In her blog “A Healthy Piece of My Mind,” writer and PR rep Eve Harris pointed out the fallacies lurking in the tennis star’s screening recommendations, beyond the obvious age-related concerns.

First, Harris said, Navratilova exhorts women to scrape together the money to pay for screenings, yet doesn’t mention the many programs available to help uninsured and underinsured women pay for mammograms.

Second, Navratilova claims that she was lucky, and would have been in serious trouble had she not detected the cancer when she did. In fact, Harris writes, there is not enough information about the natural progression of such cancers to make that declaration.

GMA correspondent Robin Roberts, who also has battled breast cancer, failed to point out any of that and, in fact, offered a very simplified interpretation of what the new breast cancer screening recommendations say.

(Hat tip to @lauranewmanny)

AP story focuses on overuse of medical treatments

Lindsey Tanner of The Associated Press addresses the overtesting and overtreatment that have become the focus of several studies and journal articles.

Tanner points to President Obama’s recent medical checkup, during which he had a prostate cancer screening and a virtual colonoscopy – neither of which is normally recommended for patients his age.

Increasingly, experts are questioning whether doctors are practicing “defensive medicine” – ordering tests and treatments to be sure they have covered all the bases even if they are not indicated. Other factors, such as a fee-for-service system and patients who insist on testing and treatments, also come into play.

This week alone, a New England Journal of Medicine study suggested that too many patients are getting angiograms — invasive imaging tests for heart disease — who don’t really need them; and specialists convened by the National Institutes of Health said doctors are too often demanding repeat cesarean deliveries for pregnant women after a first C-section.

Last week, the American Cancer Society cast more doubt on routine PSA tests for prostate cancer. And a few months ago, other groups recommended against routine mammograms for women in their 40s, and for fewer Pap tests looking for cervical cancer.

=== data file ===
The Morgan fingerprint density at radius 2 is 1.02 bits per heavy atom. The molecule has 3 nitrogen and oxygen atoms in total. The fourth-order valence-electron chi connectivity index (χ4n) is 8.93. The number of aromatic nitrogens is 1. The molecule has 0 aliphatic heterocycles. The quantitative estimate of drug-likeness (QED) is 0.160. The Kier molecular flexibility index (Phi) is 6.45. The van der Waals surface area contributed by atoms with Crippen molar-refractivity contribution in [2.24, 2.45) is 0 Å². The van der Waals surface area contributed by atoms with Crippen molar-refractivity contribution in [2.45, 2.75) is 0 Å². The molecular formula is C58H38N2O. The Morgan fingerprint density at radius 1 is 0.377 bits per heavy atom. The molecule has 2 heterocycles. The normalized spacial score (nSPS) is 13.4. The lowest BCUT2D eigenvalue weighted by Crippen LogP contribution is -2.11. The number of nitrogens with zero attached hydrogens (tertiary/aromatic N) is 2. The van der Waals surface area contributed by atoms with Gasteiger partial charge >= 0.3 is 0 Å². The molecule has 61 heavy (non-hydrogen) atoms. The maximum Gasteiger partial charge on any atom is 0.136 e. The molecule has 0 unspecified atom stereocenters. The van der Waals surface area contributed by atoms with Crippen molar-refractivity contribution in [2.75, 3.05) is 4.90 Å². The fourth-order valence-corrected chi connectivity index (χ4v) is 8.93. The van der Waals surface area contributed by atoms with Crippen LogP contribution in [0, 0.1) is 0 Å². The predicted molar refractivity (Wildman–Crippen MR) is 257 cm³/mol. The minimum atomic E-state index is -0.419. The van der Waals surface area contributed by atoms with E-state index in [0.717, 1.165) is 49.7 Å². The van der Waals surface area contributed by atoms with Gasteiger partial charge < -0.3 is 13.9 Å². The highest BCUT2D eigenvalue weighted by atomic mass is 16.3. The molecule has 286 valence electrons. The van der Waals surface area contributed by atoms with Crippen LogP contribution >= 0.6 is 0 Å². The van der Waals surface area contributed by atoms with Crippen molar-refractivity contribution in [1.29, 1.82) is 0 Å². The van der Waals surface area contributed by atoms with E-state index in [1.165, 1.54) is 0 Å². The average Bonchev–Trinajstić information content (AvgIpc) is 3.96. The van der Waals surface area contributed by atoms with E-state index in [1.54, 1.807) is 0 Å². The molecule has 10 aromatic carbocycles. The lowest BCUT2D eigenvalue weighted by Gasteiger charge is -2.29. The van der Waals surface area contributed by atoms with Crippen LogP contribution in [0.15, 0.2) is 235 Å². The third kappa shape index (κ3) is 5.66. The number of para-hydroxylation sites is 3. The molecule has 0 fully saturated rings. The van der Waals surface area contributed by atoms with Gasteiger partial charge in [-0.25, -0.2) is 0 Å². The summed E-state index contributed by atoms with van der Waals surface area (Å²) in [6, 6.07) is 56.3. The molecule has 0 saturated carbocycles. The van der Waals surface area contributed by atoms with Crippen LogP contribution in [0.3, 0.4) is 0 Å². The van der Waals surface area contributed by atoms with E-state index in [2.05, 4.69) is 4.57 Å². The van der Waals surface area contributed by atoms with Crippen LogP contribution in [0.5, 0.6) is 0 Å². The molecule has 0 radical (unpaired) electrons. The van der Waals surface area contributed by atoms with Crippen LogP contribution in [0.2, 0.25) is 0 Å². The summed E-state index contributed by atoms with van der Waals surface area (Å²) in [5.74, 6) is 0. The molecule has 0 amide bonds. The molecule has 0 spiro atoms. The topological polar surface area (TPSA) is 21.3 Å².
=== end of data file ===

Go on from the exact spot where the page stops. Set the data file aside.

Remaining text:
The focus on overtesting and overtreatment comes the same week CBS News sent out a press release announcing that Early Show anchor Harry Smith underwent a colonoscopy on live television, reported on by Katie Couric. The press release proclaims:

Following Couric’s on-air colonoscopy in 2000, University of Michigan researchers documented a 20% increase in the number of colonoscopies performed across the country, dubbing it “The Couric Effect.”

(Hat tip to Gary Schwitzer)

Prof: Mammogram debate is data vs. anecdotes

When it comes to the recent news that a government task force opposes routine mammograms for women under 50, the public must balance research with anecdotal evidence, according to a professor who studies how breast cancer is portrayed in the media.

Cynthia Ryan, Ph.D., an associate professor of English at the University of Alabama at Birmingham, says the media is doing a “decent” job of covering the debate between the new guidelines from the U.S. Preventive Services Task Force and individuals who are advising that women continue to start having mammograms at age 40.

The professor, who has a book coming out about “the rhetoric of breast cancer in popular women’s magazines,” explains why consumers are torn:

Ryan says that when confronted with extreme representations, there is a part of the human brain that wants to go with scientific study “because we figure it must be credible and rational,” she says. “But another part of our brain embraces anecdotal advice that links the message with a face.